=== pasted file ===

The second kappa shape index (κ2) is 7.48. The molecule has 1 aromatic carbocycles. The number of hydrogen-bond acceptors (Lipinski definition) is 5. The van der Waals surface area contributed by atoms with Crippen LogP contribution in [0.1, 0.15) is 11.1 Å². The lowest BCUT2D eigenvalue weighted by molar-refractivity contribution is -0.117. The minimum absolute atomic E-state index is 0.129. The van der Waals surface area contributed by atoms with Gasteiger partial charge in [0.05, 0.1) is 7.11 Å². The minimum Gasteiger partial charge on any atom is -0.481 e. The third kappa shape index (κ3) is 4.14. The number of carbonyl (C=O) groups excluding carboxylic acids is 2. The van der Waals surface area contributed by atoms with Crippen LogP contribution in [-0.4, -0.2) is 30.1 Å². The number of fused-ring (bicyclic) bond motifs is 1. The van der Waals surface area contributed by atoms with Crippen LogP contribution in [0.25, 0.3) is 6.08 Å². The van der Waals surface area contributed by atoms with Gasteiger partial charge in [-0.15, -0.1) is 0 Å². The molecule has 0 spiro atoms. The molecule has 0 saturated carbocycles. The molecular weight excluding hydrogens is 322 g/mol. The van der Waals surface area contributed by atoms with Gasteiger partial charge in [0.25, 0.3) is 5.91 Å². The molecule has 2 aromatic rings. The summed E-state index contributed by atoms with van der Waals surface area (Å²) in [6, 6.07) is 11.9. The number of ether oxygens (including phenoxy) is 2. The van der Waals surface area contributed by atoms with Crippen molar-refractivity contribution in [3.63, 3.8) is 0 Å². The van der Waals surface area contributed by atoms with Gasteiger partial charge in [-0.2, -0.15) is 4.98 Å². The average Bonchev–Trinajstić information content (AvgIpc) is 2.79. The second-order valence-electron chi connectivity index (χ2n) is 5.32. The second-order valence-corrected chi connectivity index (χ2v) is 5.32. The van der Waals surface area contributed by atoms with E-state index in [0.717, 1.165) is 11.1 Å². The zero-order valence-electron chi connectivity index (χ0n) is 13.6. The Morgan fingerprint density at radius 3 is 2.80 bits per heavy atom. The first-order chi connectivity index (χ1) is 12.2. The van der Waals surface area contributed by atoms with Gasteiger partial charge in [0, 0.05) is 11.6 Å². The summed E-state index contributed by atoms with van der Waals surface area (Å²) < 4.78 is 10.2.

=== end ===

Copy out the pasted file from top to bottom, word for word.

The second kappa shape index (κ2) is 7.48. The molecule has 1 aromatic carbocycles. The number of hydrogen-bond acceptors (Lipinski definition) is 5. The van der Waals surface area contributed by atoms with Crippen LogP contribution in [0.1, 0.15) is 11.1 Å². The lowest BCUT2D eigenvalue weighted by molar-refractivity contribution is -0.117. The minimum absolute atomic E-state index is 0.129. The van der Waals surface area contributed by atoms with Gasteiger partial charge in [0.05, 0.1) is 7.11 Å². The minimum Gasteiger partial charge on any atom is -0.481 e. The third kappa shape index (κ3) is 4.14. The number of carbonyl (C=O) groups excluding carboxylic acids is 2. The van der Waals surface area contributed by atoms with Crippen LogP contribution in [-0.4, -0.2) is 30.1 Å². The number of fused-ring (bicyclic) bond motifs is 1. The van der Waals surface area contributed by atoms with Crippen LogP contribution in [0.25, 0.3) is 6.08 Å². The van der Waals surface area contributed by atoms with Gasteiger partial charge in [-0.15, -0.1) is 0 Å². The molecule has 0 spiro atoms. The molecule has 0 saturated carbocycles. The molecular weight excluding hydrogens is 322 g/mol. The van der Waals surface area contributed by atoms with Gasteiger partial charge in [0.25, 0.3) is 5.91 Å². The molecule has 2 aromatic rings. The summed E-state index contributed by atoms with van der Waals surface area (Å²) in [6, 6.07) is 11.9. The number of ether oxygens (including phenoxy) is 2. The van der Waals surface area contributed by atoms with Crippen molar-refractivity contribution in [3.63, 3.8) is 0 Å². The van der Waals surface area contributed by atoms with Gasteiger partial charge in [-0.2, -0.15) is 4.98 Å². The average Bonchev–Trinajstić information content (AvgIpc) is 2.79. The second-order valence-electron chi connectivity index (χ2n) is 5.32. The second-order valence-corrected chi connectivity index (χ2v) is 5.32. The van der Waals surface area contributed by atoms with E-state index in [0.717, 1.165) is 11.1 Å². The zero-order valence-electron chi connectivity index (χ0n) is 13.6. The Morgan fingerprint density at radius 3 is 2.80 bits per heavy atom. The first-order chi connectivity index (χ1) is 12.2. The van der Waals surface area contributed by atoms with Gasteiger partial charge in [0, 0.05) is 11.6 Å². The summed E-state index contributed by atoms with van der Waals surface area (Å²) < 4.78 is 10.2.